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Repair/Fix for NiCad Tool Batteries

Most cordless tools are powered by rechargeable nickel cadmium (NiCad) batteries. The storage capacity of any battery technology will degrade over time, though NiCad batteries can be repaired at home. There are methods to extend the lifespan of NiCad batteries, but it’s better to rebuild a damaged battery with upgraded power cells.

Refurbishing Batteries

NiCad batteries have an estimated lifespan of around 250 recharge cycles. If a NiCad battery is frequently recharged before it is completely drained, it can succumb to a “memory effect”: the battery can no longer hold a full charge. In some cases, these batteries can be rejuvenated. Charge the battery fully and then completely discharge it several times. Crystal growth within a NiCad battery can also cause an internal short. These crystals can be shattered by placing the batteries in a freezer overnight or by a sharp rap with a hammer. It’s also possible to break these crystals by “zapping” a charged battery with a source of electricity, such as a 12-volt automotive battery. Identify the positive and negative terminals of your cordless tool’s battery with a multimeter and put on protective gloves, glasses and a facial shield. Use jumper cables to run current through the battery for a 10th of a second. If the battery remains dead, it will need to be rebuilt.

Rebuilding Batteries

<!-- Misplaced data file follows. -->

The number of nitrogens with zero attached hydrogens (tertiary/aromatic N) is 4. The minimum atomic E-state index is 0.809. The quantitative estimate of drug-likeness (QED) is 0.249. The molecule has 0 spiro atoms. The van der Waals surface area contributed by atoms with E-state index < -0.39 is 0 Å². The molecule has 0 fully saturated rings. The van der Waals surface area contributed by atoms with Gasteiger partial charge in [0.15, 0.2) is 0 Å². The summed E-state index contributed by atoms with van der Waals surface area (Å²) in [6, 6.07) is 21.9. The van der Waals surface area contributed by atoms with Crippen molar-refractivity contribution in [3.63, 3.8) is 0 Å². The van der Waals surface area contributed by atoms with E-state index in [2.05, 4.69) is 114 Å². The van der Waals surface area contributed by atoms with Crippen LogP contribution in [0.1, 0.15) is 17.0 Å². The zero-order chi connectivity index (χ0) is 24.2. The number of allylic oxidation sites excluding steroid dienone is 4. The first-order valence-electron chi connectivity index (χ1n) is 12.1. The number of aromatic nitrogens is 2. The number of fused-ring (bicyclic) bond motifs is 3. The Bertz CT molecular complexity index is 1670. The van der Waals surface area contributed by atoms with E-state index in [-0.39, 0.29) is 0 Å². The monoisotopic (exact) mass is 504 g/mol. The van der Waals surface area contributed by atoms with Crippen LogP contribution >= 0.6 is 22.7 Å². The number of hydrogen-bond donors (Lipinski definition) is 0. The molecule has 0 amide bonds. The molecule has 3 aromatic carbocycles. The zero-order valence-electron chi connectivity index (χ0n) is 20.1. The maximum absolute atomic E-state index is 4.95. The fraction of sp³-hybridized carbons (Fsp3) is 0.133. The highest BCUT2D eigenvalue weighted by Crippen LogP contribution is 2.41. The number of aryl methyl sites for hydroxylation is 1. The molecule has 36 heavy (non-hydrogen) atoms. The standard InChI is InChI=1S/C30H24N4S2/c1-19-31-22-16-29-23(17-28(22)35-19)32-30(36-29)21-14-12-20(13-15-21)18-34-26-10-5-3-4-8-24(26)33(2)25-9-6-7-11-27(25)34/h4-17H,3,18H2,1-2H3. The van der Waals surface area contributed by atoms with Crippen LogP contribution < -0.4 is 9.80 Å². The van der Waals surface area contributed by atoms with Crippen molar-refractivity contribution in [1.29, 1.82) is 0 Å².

Although brands of tools have differently shaped batteries, common industrial power cells known as “sub-C” type batteries power the tool. Open the battery pack. Inside you’ll see a number of smaller batteries wired together. A single dead cell will prevent the entire pack from functioning, so check each cell with a multimeter. You may replace a single cell, but it’s wiser to upgrade the entire pack to cells with a higher milliamp-hour (mAh) rating for longer battery life.

Don’t replace NiCad cells with more modern Nickel Metal Hydride (NiMH) cells: the tool won’t charge properly. Scratch any oxidation from the terminals of the cells and apply a thin coat of solder to maximize electrical conduction. Solder the cells together with their attached tabs or commercially-available battery bars. Reuse wiring and fuses and maintain the same sequence as the original pack to maintain the proper voltage.

Test your rebuilt pack with a multimeter to ensure it’s providing proper current for your tool before reassembling the battery pack. Because the spent cells contain heavy metals, recycle them rather than throwing them away.

Resources

About the Author

Based in Colorado, Erik Johnson has been writing professionally since 1996 and has worked in real estate, management and technical fields. Recipient of the 3M Richard G. Drew Recognition of Creativity, Johnson is the author of three books.

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